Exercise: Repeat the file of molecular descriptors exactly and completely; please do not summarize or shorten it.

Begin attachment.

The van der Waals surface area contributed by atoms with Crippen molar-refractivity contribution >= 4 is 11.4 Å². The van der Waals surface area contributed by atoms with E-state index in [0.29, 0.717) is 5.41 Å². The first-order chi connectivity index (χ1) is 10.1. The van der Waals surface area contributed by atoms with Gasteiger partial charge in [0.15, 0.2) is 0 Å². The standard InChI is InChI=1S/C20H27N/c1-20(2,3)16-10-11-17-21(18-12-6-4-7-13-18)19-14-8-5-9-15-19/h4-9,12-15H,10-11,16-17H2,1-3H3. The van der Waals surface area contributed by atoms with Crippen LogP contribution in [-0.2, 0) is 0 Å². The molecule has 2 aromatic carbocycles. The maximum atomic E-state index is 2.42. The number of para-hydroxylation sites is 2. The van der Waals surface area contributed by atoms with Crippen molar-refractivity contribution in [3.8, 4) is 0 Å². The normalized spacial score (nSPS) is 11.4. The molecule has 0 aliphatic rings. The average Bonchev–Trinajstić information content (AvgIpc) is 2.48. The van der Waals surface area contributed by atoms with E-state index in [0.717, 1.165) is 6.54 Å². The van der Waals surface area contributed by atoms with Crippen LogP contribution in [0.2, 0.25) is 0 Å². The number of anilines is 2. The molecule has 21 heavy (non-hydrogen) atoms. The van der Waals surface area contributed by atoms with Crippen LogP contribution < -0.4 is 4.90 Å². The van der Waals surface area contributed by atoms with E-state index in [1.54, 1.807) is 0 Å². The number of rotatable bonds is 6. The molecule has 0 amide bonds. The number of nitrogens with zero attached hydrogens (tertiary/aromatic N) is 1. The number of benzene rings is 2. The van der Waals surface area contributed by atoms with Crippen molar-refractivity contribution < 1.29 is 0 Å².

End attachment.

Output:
The van der Waals surface area contributed by atoms with Crippen molar-refractivity contribution >= 4 is 11.4 Å². The van der Waals surface area contributed by atoms with E-state index in [0.29, 0.717) is 5.41 Å². The first-order chi connectivity index (χ1) is 10.1. The van der Waals surface area contributed by atoms with Gasteiger partial charge in [0.15, 0.2) is 0 Å². The standard InChI is InChI=1S/C20H27N/c1-20(2,3)16-10-11-17-21(18-12-6-4-7-13-18)19-14-8-5-9-15-19/h4-9,12-15H,10-11,16-17H2,1-3H3. The van der Waals surface area contributed by atoms with Crippen LogP contribution in [-0.2, 0) is 0 Å². The molecule has 2 aromatic carbocycles. The maximum atomic E-state index is 2.42. The number of para-hydroxylation sites is 2. The van der Waals surface area contributed by atoms with Crippen molar-refractivity contribution in [3.8, 4) is 0 Å². The normalized spacial score (nSPS) is 11.4. The molecule has 0 aliphatic rings. The average Bonchev–Trinajstić information content (AvgIpc) is 2.48. The van der Waals surface area contributed by atoms with E-state index in [0.717, 1.165) is 6.54 Å². The van der Waals surface area contributed by atoms with Crippen LogP contribution in [0.2, 0.25) is 0 Å². The number of anilines is 2. The molecule has 21 heavy (non-hydrogen) atoms. The van der Waals surface area contributed by atoms with Crippen LogP contribution < -0.4 is 4.90 Å². The van der Waals surface area contributed by atoms with E-state index in [1.54, 1.807) is 0 Å². The number of rotatable bonds is 6. The molecule has 0 amide bonds. The number of nitrogens with zero attached hydrogens (tertiary/aromatic N) is 1. The number of benzene rings is 2. The van der Waals surface area contributed by atoms with Crippen molar-refractivity contribution < 1.29 is 0 Å².